// recalls whisky tour of Scotland in which we devised a challenge to learn the ingredients list of our favoured breakfast cereal and claim to taste those things in one of the sessions*. If any of us was sufficiently disrespectful to any of the distilleries to actually go ahead with it, they were very subtle...
* Fruit'n'Fibre in my case, easy to learn :) but would have been easy to spot too!
> I can't see any reason why they should be among the top 20 passwords.
That stumped me too, so I googled each. The suggestion: https://www.tripwire.com/state-of-security/featured/so-just-why-is-18atcskd2w-such-a-popular-password/
T'old Speccy's screen RAM being around 6.75K is enough to rule out having enough space on its own, although maybe something is possible once you've got the bank switching of the 128K models.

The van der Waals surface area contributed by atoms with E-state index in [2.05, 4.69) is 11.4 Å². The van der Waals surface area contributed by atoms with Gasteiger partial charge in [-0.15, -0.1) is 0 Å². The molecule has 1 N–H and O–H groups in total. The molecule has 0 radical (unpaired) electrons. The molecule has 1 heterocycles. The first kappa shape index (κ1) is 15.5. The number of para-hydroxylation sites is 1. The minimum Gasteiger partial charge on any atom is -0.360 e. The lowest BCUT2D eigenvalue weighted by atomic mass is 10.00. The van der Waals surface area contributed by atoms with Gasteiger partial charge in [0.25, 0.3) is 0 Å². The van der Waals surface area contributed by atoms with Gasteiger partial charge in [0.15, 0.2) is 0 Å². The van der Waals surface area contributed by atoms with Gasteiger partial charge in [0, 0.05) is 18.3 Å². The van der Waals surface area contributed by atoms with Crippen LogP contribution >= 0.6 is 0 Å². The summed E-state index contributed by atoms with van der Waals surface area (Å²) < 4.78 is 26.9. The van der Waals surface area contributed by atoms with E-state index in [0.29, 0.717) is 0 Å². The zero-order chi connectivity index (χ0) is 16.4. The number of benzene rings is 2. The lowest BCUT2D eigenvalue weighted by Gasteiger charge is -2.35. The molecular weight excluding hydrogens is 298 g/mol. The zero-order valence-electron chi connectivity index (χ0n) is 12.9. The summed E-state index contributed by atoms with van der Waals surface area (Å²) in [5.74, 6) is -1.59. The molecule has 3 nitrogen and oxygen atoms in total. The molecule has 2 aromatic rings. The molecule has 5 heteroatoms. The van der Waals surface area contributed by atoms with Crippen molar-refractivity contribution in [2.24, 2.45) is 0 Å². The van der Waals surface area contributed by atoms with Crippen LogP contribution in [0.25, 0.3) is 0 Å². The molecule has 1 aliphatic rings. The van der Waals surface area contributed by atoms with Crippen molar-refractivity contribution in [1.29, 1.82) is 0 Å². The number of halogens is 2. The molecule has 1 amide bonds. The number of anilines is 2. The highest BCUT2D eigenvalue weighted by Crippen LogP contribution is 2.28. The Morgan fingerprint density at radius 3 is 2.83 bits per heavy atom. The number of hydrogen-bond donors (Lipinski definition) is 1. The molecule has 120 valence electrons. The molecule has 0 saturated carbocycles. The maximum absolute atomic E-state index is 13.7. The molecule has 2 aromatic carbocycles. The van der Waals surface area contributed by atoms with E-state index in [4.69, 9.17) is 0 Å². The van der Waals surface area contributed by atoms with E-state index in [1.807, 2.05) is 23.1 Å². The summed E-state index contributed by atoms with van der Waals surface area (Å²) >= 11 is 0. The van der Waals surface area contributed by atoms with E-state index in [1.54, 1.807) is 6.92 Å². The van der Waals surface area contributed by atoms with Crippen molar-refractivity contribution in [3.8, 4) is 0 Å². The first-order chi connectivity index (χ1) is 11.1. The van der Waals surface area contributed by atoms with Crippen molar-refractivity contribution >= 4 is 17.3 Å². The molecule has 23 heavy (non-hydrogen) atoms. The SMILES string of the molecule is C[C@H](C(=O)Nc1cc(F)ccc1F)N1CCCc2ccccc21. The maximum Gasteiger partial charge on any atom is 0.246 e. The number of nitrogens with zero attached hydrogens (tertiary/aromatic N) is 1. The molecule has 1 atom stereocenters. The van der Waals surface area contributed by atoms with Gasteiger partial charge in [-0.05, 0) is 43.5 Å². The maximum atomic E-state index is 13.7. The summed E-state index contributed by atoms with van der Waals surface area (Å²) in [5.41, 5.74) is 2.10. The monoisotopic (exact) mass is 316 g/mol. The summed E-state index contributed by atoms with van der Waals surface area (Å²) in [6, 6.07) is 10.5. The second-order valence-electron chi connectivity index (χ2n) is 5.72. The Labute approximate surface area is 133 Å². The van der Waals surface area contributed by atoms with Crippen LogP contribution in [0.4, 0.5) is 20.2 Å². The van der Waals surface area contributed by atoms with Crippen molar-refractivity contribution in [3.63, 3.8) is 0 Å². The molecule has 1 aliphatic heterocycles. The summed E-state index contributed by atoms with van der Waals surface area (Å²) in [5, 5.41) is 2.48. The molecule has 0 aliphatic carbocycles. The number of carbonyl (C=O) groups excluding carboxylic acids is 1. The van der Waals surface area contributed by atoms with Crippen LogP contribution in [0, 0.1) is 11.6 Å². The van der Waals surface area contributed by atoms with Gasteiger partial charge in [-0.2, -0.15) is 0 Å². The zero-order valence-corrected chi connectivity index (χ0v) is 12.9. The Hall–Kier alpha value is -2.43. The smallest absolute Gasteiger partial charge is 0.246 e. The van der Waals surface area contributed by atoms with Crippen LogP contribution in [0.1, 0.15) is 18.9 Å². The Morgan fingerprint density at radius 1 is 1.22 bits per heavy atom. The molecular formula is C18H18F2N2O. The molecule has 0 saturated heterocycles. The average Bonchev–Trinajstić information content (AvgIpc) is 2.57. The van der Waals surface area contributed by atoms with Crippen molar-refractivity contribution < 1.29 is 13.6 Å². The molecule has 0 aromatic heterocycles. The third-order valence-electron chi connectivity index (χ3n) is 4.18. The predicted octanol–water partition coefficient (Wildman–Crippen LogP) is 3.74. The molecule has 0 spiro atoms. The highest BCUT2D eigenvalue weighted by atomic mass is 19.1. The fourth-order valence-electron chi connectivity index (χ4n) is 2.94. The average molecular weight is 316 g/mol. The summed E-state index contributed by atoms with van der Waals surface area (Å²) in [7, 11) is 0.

*starts wondering idly about some of the Unix clones for Z80*
> > My router used to have the network name of 'EffOff' just to make it different.
> In the next street to mine there's an SSID of "Get your own fucking WiFi!"
Lately I've been fine-tuning the settings on our wireless devices, and noticed the appearance of the ESSID "WiFiDetectorVan".
> Ah, that takes me back. I got a 1200 in 1993 and started mucking around with OctaMED and 8-bit samples.
I ended up with an A500 (and A1200 eventually) for the same reason. These days I have all my "albums" on my phone as mp3s, courtesy of uade. At various stages in my career I have done audio-related work and converted/ported the original data and a simple hand-coded sample dump/playback tool for testing purposes.
// ...and just have again, coincidentally :)